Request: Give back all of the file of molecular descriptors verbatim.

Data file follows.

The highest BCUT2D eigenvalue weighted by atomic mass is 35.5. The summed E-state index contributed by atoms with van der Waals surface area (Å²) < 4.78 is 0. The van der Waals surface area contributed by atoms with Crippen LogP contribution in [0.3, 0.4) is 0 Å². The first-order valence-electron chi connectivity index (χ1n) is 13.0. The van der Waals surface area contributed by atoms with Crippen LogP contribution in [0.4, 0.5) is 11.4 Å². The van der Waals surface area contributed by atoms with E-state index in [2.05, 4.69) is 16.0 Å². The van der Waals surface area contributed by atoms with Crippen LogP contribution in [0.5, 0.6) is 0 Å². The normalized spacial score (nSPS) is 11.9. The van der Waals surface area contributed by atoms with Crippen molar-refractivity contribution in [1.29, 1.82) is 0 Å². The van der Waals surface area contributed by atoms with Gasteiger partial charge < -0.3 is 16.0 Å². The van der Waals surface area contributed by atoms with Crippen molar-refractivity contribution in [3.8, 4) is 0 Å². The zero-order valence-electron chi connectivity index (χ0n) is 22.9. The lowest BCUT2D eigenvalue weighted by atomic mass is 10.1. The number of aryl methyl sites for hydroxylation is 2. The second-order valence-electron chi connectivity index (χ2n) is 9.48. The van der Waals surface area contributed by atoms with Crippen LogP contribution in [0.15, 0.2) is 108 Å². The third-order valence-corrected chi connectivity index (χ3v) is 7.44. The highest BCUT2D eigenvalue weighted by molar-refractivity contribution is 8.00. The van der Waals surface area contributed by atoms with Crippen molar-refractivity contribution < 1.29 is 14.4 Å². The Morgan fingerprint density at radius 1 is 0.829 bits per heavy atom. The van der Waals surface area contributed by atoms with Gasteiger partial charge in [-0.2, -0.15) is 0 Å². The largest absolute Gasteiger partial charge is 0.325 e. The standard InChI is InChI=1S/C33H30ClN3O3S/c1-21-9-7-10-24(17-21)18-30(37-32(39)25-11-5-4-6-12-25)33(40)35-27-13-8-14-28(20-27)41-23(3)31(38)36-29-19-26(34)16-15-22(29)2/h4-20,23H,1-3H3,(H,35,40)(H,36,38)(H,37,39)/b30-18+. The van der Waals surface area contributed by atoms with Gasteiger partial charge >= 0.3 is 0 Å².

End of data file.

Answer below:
The highest BCUT2D eigenvalue weighted by atomic mass is 35.5. The summed E-state index contributed by atoms with van der Waals surface area (Å²) < 4.78 is 0. The van der Waals surface area contributed by atoms with Crippen LogP contribution in [0.3, 0.4) is 0 Å². The first-order valence-electron chi connectivity index (χ1n) is 13.0. The van der Waals surface area contributed by atoms with Crippen LogP contribution in [0.4, 0.5) is 11.4 Å². The van der Waals surface area contributed by atoms with E-state index in [2.05, 4.69) is 16.0 Å². The van der Waals surface area contributed by atoms with Crippen LogP contribution in [0.5, 0.6) is 0 Å². The normalized spacial score (nSPS) is 11.9. The van der Waals surface area contributed by atoms with Crippen molar-refractivity contribution in [1.29, 1.82) is 0 Å². The van der Waals surface area contributed by atoms with Gasteiger partial charge < -0.3 is 16.0 Å². The van der Waals surface area contributed by atoms with Crippen molar-refractivity contribution in [3.8, 4) is 0 Å². The zero-order valence-electron chi connectivity index (χ0n) is 22.9. The lowest BCUT2D eigenvalue weighted by atomic mass is 10.1. The number of aryl methyl sites for hydroxylation is 2. The second-order valence-electron chi connectivity index (χ2n) is 9.48. The van der Waals surface area contributed by atoms with Crippen LogP contribution in [0.15, 0.2) is 108 Å². The third-order valence-corrected chi connectivity index (χ3v) is 7.44. The highest BCUT2D eigenvalue weighted by molar-refractivity contribution is 8.00. The van der Waals surface area contributed by atoms with Crippen molar-refractivity contribution < 1.29 is 14.4 Å². The Morgan fingerprint density at radius 1 is 0.829 bits per heavy atom. The van der Waals surface area contributed by atoms with Gasteiger partial charge in [-0.2, -0.15) is 0 Å². The largest absolute Gasteiger partial charge is 0.325 e. The standard InChI is InChI=1S/C33H30ClN3O3S/c1-21-9-7-10-24(17-21)18-30(37-32(39)25-11-5-4-6-12-25)33(40)35-27-13-8-14-28(20-27)41-23(3)31(38)36-29-19-26(34)16-15-22(29)2/h4-20,23H,1-3H3,(H,35,40)(H,36,38)(H,37,39)/b30-18+. The van der Waals surface area contributed by atoms with Gasteiger partial charge >= 0.3 is 0 Å².